Modelling boat ability
The simulation offers five different ability models as standard (but it is simple to add others). The graph illustrates these models using a 48-boat fleet.
The two linear models spread boat ability evenly, the difference being the tight linear model packs the abilities closer together, while the wide model spreads them out as much as possible.
The two "J" shaped models have the top boats more separated in ability, while the also-rans are more tightly packed. The 'hard' J models a situation where the top boat is much better than the second boat, which is much better than the third, and so on, such that the top four boats enjoy the top half of the ability range. By the time we reach the 8th boat or thereabouts the boat abilities are packed together into the lowest one-third of the ability range. The 'soft' J model similarly gives the top boats proportionately more difference between them and the rest of the fleet, but this is not as marked as in the 'hard' J. In the 'soft' J, the top 13 or 14 boats of the 48 in the fleet take up the front half of the ability spread. We might imagine that the 'hard' J model applies to a club event, where there are generally a few very good sailors plus the rest, and the 'soft' J model would apply for a regional or national event where there are more good sailors but there is also a sizeable tail of also-rans.
The cosine 'S' model provides for a group of closely matched sailors at the top end of the fleet, and a similar group of, erm, closely-matched sailors at the bottom of the fleet, with the middle of the fleet spread between these two extremes. This might serve as a model for an international event.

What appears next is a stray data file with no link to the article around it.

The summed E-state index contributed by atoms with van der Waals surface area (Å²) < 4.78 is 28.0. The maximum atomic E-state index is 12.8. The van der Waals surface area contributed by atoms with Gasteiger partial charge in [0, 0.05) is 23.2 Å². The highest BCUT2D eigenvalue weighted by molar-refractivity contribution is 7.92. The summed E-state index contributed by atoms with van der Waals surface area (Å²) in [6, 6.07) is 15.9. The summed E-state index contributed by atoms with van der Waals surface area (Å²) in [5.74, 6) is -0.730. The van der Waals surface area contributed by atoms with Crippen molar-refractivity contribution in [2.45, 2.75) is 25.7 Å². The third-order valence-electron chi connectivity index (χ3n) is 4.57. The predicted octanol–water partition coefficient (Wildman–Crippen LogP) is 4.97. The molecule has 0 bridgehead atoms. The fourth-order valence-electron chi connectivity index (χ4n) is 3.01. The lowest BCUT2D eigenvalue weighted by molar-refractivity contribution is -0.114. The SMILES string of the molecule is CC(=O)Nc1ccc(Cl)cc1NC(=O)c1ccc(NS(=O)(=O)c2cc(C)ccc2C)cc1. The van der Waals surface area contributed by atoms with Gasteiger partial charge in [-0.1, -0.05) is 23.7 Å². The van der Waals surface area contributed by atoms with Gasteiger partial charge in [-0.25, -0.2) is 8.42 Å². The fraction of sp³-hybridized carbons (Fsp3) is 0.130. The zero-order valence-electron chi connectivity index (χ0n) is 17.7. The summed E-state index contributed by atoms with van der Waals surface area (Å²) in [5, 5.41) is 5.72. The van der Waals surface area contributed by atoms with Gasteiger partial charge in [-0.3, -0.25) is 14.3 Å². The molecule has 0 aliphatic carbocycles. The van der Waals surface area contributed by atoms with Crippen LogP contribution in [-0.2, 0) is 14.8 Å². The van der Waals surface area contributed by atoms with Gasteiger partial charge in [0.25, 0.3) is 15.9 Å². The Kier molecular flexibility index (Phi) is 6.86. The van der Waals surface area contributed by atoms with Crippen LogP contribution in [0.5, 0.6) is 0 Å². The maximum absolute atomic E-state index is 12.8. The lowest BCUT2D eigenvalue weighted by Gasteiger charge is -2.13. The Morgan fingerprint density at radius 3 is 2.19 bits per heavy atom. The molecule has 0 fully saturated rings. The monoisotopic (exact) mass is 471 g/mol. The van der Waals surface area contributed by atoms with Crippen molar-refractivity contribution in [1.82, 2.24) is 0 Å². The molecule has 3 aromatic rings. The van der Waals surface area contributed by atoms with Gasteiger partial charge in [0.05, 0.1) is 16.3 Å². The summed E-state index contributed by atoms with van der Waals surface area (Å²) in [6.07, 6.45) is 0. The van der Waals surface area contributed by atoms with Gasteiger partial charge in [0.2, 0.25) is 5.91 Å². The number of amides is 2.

The weighting parameter determines how heavily the simulation emphasises any boats out of position, and has (obviously!) a profound effect upon the results. Five weighting methods are available (and again, it is very simple to add others).
The 'egalitarian' weighting method weights all boats equally. That the boat with the bottom ability might place third-last is assigned equal importance to the boat with top ability which places third. This weighting method would be appropriate if the simulation was used to explore the quality of an event from the point of view of any competitor.
The 'linear' method gives a straight-line decreasing weighting in accordance with the boat's ability. The top boats are weighted more than the bottom boats, but not very strongly. As with the 'egalitarian' method, this would be used to assess the internal quality of the event from a competitor's point of view.
There are three 'J' methods which seek to weight the top boats, and these methods are appropriate if the simulation is used to explore questions such as, "Did the top boats come top?"
The third graph shows the discrepancy scores resulting from every combination of boat ability profile and discrepancy weighting method, for a 'standard' event of 20 races. This should help with the interpretation of a particular discrepancy score from a specific simulation run.
©2023 Lester Gilbert